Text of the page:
For someone who used to intensely hate to read fiction, I seem to reading a whole lot of it recently. I blame my book club and their desire to drag me kicking and screaming from my safe haven filled with vampires, witches, werewolves and other paranormal entities. Jerks. Just kidding, ladies, I love you all dearly.
The whole non-fiction thing has gotten so out of control that this past weekend I picked up a memoir that wasn’t. even. a. book. club. read. I KNOW. Insanity.
In my defense, a few girlfriends and I are currently brainstorming a new business venture and so I stocked up on relevant reading material. Because that I do enjoy doing. I don’t always read the resource materials that I buy, but I dove into The Art of Asking by Amanda Palmer without too much hesitation. Because Amanda Palmer is married to Neil Gaiman and she oozes cool and I wanted to feel a little bit like a bad ass this weekend too. And it’s a well known thing that women have trouble asking for, well, anything, and I thought I could use a few pointers.
Also because the last book my book club read was Megyn Kelly’s book Settle for More and I needed to, ahem,
bleach my eyes cleanse my palate. I kid. I kid. It wasn’t that bad. But I’ll get more to why I struggled with it in a moment.
So there I was, on my deck, freezing my buns off because I refuse to admit that it’s not yet warm enough for alfresco weekend breakfasting, so engrossed that I had to text my daughter to bring me a pencil so I could jot down some thoughts and notes. Also, maybe because I was frozen to the chair. Or because I’m lazy. Whatever, stop judging me.
The long and short of it is that Amanda Palmer is a totally unconventional artist who seems to be a social media marketing savant. She figured out the importance of email lists before email was even a thing, understood the power of connecting with people through Twitter before most people even knew what you could talk in 140 character soundbites, and was the first artist to raise a 7 figure sum on Kickstarter. In a month. After having asked for a mere $100,000.
She’s basically my hero.
Not because she’s a successful marketer, but because she gets it. She gets that social media isn’t about screaming into the void, hoping that someone notices and reacts, but that it’s about building relationships, one post or tweet at a time.
But she’s not even doing it because building relationships is important for her business. She does all of it—the music, the tweeting, the blogging, the concerts and home parties, the Kickstarting—because the relationships and the people in them are critical to her and her well-being.
I sat there after finishing the book and I thought “huh. Right, it’s about the art, it’s about sharing the words and connecting with people. It’s not about making money from it all.”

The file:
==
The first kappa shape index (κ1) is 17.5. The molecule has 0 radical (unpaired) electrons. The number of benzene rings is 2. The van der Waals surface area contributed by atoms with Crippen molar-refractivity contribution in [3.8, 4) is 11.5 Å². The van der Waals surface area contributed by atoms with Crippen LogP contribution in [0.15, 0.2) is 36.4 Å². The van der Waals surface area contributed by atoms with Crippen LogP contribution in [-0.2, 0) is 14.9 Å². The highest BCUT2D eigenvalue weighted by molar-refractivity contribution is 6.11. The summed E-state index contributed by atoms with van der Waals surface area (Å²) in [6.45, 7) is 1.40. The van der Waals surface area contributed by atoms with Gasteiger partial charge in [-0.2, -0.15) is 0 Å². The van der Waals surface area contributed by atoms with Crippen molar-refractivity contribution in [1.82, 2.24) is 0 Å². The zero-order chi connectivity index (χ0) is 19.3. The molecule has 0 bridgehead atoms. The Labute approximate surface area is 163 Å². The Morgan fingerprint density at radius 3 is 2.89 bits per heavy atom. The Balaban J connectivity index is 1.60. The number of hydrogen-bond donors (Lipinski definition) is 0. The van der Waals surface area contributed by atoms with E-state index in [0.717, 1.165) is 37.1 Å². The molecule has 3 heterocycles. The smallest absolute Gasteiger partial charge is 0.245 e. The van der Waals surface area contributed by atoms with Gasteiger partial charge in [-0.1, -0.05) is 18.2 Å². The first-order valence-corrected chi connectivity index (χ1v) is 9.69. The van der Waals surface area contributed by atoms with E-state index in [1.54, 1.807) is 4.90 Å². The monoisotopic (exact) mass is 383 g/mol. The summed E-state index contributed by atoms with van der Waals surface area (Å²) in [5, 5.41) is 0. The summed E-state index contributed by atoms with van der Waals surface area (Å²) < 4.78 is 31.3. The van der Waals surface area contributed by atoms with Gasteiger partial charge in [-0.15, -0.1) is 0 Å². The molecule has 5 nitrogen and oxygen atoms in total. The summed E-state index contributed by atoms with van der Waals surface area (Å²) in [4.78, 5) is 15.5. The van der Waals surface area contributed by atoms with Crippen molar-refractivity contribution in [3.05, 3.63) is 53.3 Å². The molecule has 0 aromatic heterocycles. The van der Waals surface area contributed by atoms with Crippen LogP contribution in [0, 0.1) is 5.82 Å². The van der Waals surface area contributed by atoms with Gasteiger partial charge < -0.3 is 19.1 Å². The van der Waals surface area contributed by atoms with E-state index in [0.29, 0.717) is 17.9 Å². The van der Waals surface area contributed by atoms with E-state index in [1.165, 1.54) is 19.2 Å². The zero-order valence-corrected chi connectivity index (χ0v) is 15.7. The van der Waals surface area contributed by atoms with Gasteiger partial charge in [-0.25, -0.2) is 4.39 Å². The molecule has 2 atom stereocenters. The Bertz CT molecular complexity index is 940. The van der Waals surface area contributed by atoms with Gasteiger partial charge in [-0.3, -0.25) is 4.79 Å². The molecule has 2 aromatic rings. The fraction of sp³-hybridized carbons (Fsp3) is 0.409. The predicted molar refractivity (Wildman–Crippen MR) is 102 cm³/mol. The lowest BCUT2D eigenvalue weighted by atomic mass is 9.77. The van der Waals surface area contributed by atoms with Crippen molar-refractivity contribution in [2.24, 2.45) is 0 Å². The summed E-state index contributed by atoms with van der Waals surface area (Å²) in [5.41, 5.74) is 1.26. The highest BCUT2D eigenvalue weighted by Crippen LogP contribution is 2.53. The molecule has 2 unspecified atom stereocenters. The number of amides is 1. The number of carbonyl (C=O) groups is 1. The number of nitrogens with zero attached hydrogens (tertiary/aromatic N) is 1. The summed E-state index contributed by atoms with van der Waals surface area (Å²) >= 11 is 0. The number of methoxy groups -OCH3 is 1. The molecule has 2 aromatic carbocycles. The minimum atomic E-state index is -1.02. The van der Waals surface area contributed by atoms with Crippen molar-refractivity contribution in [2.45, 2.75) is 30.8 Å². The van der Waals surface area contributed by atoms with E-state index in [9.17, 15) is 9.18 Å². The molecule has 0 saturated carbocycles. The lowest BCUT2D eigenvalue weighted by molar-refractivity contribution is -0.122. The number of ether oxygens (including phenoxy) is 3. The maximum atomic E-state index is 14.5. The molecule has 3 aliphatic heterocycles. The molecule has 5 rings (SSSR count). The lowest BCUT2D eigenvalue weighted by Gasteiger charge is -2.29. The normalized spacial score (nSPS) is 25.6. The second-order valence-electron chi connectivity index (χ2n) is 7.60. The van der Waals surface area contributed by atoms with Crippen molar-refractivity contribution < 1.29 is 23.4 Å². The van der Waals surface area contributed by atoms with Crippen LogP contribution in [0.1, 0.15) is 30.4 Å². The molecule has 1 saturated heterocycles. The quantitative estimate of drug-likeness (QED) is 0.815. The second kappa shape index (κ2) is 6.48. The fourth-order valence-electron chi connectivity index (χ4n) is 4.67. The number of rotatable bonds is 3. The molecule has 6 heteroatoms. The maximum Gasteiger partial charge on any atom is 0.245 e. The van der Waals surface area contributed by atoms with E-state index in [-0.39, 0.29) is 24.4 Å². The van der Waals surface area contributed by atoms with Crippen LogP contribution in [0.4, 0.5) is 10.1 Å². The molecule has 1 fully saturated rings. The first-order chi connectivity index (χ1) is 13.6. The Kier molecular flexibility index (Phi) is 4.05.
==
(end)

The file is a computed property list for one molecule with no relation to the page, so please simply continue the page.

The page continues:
I think I might have forgotten along the way.
I haven’t really worked on the book-in-progress because the first one hasn’t really been financially successful enough to justify the hours it would take to write the next one.
But that’s not the point, right? I should probably remember that.
The other thing that struck me once I was done reading was how very honest and real the book felt. After spending hours reading chapter after chapter, I felt like I had spent the whole weekend chatting one-on-one with Amanda. I felt that way after reading Shonda Rhime’s Year of Yes book too. And I finally realized that Megyn Kelly’s book had irked me so much because she keeps her readers at a very safe distance, never allowing herself to be genuinely vulnerable, which makes it hard to relate with her on pretty much any level.
So, to recap, make art just for the sake of sharing art and don’t be afraid to embrace genuine, authentic vulnerability if you want to be relatable and allow people to feel connected to you.
What I didn’t learn was the art of asking. But I think it’s because the issue isn’t really about asking, or even knowing what to ask for (which is a whole other question). It’s about creating a life where you can ask and know that people will respond. If you put yourself out there in a genuine way, share of yourself unconditionally, whatever that means in your life, people will return it tenfold.
Or, as Amanda’s mentor says it “If you love people enough, they’ll give you everything,” something that basically applies whether you’re talking about friendship, patronage, or even marketing.
As for actually asking for anything? Well, whenever I hesitate, I’m going to think of Amanda, standing on stage, asking the audience if anyone has a couch for her and her crew to crash on, and I’ll try to remember that if you never ask, the answer is always going to be no.